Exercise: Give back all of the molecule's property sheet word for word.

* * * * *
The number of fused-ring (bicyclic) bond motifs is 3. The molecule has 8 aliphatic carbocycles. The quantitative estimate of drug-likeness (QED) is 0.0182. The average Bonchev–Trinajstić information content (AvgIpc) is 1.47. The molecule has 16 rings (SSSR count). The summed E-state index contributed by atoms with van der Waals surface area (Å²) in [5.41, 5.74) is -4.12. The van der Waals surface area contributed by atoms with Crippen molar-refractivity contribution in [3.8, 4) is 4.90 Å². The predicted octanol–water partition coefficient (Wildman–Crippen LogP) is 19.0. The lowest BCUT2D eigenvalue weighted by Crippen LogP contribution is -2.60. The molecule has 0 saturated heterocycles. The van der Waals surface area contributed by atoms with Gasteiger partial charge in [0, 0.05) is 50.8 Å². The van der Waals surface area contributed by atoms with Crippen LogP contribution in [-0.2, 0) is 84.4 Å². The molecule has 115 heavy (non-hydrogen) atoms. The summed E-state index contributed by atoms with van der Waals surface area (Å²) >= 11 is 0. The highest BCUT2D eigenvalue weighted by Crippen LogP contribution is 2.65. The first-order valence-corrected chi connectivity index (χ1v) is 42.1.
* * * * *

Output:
The number of fused-ring (bicyclic) bond motifs is 3. The molecule has 8 aliphatic carbocycles. The quantitative estimate of drug-likeness (QED) is 0.0182. The average Bonchev–Trinajstić information content (AvgIpc) is 1.47. The molecule has 16 rings (SSSR count). The summed E-state index contributed by atoms with van der Waals surface area (Å²) in [5.41, 5.74) is -4.12. The van der Waals surface area contributed by atoms with Crippen molar-refractivity contribution in [3.8, 4) is 4.90 Å². The predicted octanol–water partition coefficient (Wildman–Crippen LogP) is 19.0. The lowest BCUT2D eigenvalue weighted by Crippen LogP contribution is -2.60. The molecule has 0 saturated heterocycles. The van der Waals surface area contributed by atoms with Gasteiger partial charge in [0, 0.05) is 50.8 Å². The van der Waals surface area contributed by atoms with Crippen LogP contribution in [-0.2, 0) is 84.4 Å². The molecule has 115 heavy (non-hydrogen) atoms. The summed E-state index contributed by atoms with van der Waals surface area (Å²) >= 11 is 0. The highest BCUT2D eigenvalue weighted by Crippen LogP contribution is 2.65. The first-order valence-corrected chi connectivity index (χ1v) is 42.1.